Robert Christgau: Dean of American Rock Critics

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Consumer Guide by Review Date: 1987-02-24


Afrika Bambaataa and Family: Beware (The Funk Is Everywhere) (Tommy Boy, 1986) Selected producers cut Bam's electro leanings with the prescribed heavy guitars, and musically this tops the UTFO albums, say. But neither leader nor followers give up the rhythms or reasons of a ranking MC, and I'm grieved to report that only "Kick Out the Jams" overcomes the formlessness of personality his detractors have always charged him with--it's got Bill Laswell all over it. B

Billy Bragg: Talking With the Taxman About Poetry (Elektra, 1986) How could one deny such a fine young man, especially with his harsh guitar and gratifying piano or trumpet reflecting his Clashy lineage when one thinks about it? That depends on how much one resents having to think about it. The lyrics are another matter--they're made to be thought about. Only soon one realizes that the politics, his forte if not his raison d'être, are surprisingly clunky. And that when it comes to the cons and pros of getting married he never misses a trick. B+

T-Bone Burnett: T-Bone Burnett (Dot, 1986) Burnett's foray into straight country is right purty, but it could stand to get a little bent. Abjuring strings, backup choruses, trap sets, puns, and sales potential, it takes the neo out of neotraditionalism, and though I smiled when T-Bone bought his baby "clothes of rayon," I was disturbed to realize that even his synthetics are ensconced in the past. B+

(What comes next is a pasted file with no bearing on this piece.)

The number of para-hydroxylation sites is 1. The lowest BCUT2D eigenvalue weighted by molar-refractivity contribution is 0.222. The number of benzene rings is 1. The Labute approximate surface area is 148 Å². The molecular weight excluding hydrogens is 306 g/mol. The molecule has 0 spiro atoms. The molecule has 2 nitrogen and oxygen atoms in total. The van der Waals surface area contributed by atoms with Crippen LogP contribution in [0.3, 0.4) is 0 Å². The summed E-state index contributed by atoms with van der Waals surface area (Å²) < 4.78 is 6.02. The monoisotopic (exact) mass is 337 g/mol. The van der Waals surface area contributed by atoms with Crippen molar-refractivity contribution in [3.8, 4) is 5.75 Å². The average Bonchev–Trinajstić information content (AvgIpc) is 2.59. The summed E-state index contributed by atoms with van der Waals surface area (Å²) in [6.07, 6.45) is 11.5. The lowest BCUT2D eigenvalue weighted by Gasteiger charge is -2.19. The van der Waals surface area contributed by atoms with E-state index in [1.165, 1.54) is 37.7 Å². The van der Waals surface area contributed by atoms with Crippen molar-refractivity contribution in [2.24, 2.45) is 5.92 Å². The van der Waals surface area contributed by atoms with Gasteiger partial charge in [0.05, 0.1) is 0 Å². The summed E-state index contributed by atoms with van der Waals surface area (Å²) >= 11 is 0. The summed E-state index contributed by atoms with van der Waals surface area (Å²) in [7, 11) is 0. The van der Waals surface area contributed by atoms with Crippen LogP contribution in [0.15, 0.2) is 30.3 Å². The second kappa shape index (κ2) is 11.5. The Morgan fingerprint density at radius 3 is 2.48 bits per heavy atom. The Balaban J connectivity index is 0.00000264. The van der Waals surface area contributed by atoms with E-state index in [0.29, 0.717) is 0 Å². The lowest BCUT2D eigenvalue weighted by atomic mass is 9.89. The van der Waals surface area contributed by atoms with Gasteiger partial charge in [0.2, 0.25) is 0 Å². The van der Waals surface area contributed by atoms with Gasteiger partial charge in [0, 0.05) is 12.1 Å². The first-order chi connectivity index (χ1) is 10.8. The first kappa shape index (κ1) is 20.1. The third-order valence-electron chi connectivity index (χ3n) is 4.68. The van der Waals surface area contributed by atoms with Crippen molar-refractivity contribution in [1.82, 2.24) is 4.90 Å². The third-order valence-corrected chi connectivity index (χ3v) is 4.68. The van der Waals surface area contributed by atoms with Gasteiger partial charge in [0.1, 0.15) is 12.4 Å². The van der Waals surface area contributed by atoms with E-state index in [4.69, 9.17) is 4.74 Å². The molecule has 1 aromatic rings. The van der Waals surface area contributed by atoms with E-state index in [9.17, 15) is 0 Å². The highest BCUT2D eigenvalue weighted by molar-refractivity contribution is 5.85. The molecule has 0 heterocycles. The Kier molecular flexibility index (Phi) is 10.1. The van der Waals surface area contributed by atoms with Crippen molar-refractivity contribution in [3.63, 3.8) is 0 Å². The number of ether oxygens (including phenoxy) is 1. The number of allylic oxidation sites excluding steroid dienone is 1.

Crowded House: Crowded House (Capitol, 1986) Art-pop is like the dB's and XTC, when a fascination with craft spirals up and in until it turns into an aestheticist obsession. Split Enz was an art-rock band gone pop--sillier, crasser, more full of itself--and Neil Finn's California-based trio dispenses only with the silly. Hooks you can buy anywhere these days, and for directness you might as well apply straight to Bruce Hornsby--beyond the occasional hint of guitar anarchy, this is product for sure. C+

Fire Town: In the Heart of the Heart of the Country (Beat, 1986) No oblique harmonies or trick meters or underhanded lyrics to prove how arty they are, just a blunt collection of pop songs that hauls out the hooks and hits you over the head with them thump-thump-thump. Which could and does get annoying when you're not feeling complaisant, but for the most part has its unfashionable charm. If you think the Smithereens are something, I dare you to play "Rain on You" three times. And if you don't, I double-dare you. B+